How can texture memory be used for CFD?

In my CFD work I have different types of variables

  1. constant -> declared in constant memory
  2. recalculated -> at the moment all in global

The main variable is the density, rho, of each particle, which is calculate at the start of each iteration after all the particle interactions have been found. At the moment I find all the interactions between particles. This does not lend itself well to using shared memory for rho so that subsequent functions in the iteration can access all values in the rho array. I tried adding a section of code that asks the threads in block to transfer its particle index and all multiples of the blocksize into a shared memory array called shared_rho. This initially took 16% off the execution time and gave the correct solution but after a few executions the solutions were suddenly garbage, so I don’t know what went on there.

With shared memory being so limited and the eventual aim being to simulate milllions of particles this shared memory approach is impractical and I think I’ll start implementing the bucket algorithm, with the bucket size = blocksize, thus shared memory can be efficiently used.

The only other memory I haven’t tried out yet is texture. I’ve had a look at the documentation and don’t fully understand texture.

Can texture memory be used for a CFD calculation in which a variabe array such as rho, and other physical parameters such as pressure, which is recalculated at the start of each iteration and used very frequently by functions later in the iteration? If so, how?

Kernels can’t write to textures, only read from them. You can however write into global memory and then map this global memory to a texture after each kernel, so that the next kernel launch will have a new texture. AFAIR that’s a very fast operation.

You can indeed use texture memory with CFD. It can be really beneficial since there’s usually some spatial locality (ie. a particle is affected by its nearest neighbors) and this can make use of the texture caching logic. That kind of semi-stochastic locality (you may not know exactly how many particles went into certain buckets but you know they all lay somewhere near) may be easier to exploit with textures than using explicit coalescing and shared memory. You only have to worry about coalescing writes to global memory.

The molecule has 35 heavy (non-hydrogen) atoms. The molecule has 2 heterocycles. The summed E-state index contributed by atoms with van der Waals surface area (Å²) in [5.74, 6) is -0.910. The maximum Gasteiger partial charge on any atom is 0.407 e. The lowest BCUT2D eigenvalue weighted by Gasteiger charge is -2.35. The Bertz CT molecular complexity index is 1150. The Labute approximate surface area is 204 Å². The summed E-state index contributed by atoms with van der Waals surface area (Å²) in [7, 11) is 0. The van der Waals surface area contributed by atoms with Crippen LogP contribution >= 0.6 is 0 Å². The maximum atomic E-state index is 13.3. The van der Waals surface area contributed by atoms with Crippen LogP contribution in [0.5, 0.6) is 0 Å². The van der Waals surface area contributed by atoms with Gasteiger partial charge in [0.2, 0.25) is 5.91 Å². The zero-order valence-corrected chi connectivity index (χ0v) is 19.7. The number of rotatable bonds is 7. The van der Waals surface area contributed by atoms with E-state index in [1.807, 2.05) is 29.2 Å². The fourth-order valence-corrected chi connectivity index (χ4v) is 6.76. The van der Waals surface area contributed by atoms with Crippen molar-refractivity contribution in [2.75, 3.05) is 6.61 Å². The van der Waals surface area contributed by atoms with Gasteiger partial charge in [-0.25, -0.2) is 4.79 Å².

When you’re reading some data from a texture and it resides in the texture cache, you’re getting the same speed as if you were reading from shared memory (AFAIK). With data locality you should be getting a lot of cache hits.

BTW what kind of CFD method are you implementing?

method = smoothed particle hydrodynamics

the method you propose sounds ideal. at the moment the basic algorithm is

for(iteration=1 ; iteration<max ; iteration++)


kernel1 (find particle interactions)

kernel2 (calculate rho, p, c)

kernel3 (use rho, p, c for fluid functions and then calculate new location and velocity)


in this case I would write rho,p,c to global at the end of kernel2, and then kernel3 would read them as textures?

But how do I

  1. declare rho as a texture, and where?

  2. map the global rho onto the texture rho, and where?

  3. refer to the rho texture in kernel3?

Yes, you could do it like this. You could even (probably, I don’t know the exact algorithm) even have kernel1 use textures. The general algorithm would probably look somewhat like this:

  1. Create 3D (2D if you’re doing a 2D solver) Cuda Arrays of initial positions, velocities, densities, pressures etc. Let’s call them cuArrVel, cuArrPress etc. There may be multiple arrays because they can only be of type float/int/uint or 1-, 2- and 4- vectors like float2, float4. You can’t have entire structs with all particle properties as texels. So you’ll have an array of velocities, array of pressures etc.

  2. Map those Cuda Arrays to 3D textures (cudaBindTextureToArray()). 3D textures were introduced in CUDA 2.0. Earlier versions had only 1D and 2D textures… You now have a texture of velocities (texVel), a texture of pressures (texPress) etc.

  3. Have kernels find particle interactions reading data of neighboring particles from the 3D textures (tex3dfetch()) and writing to linear global memory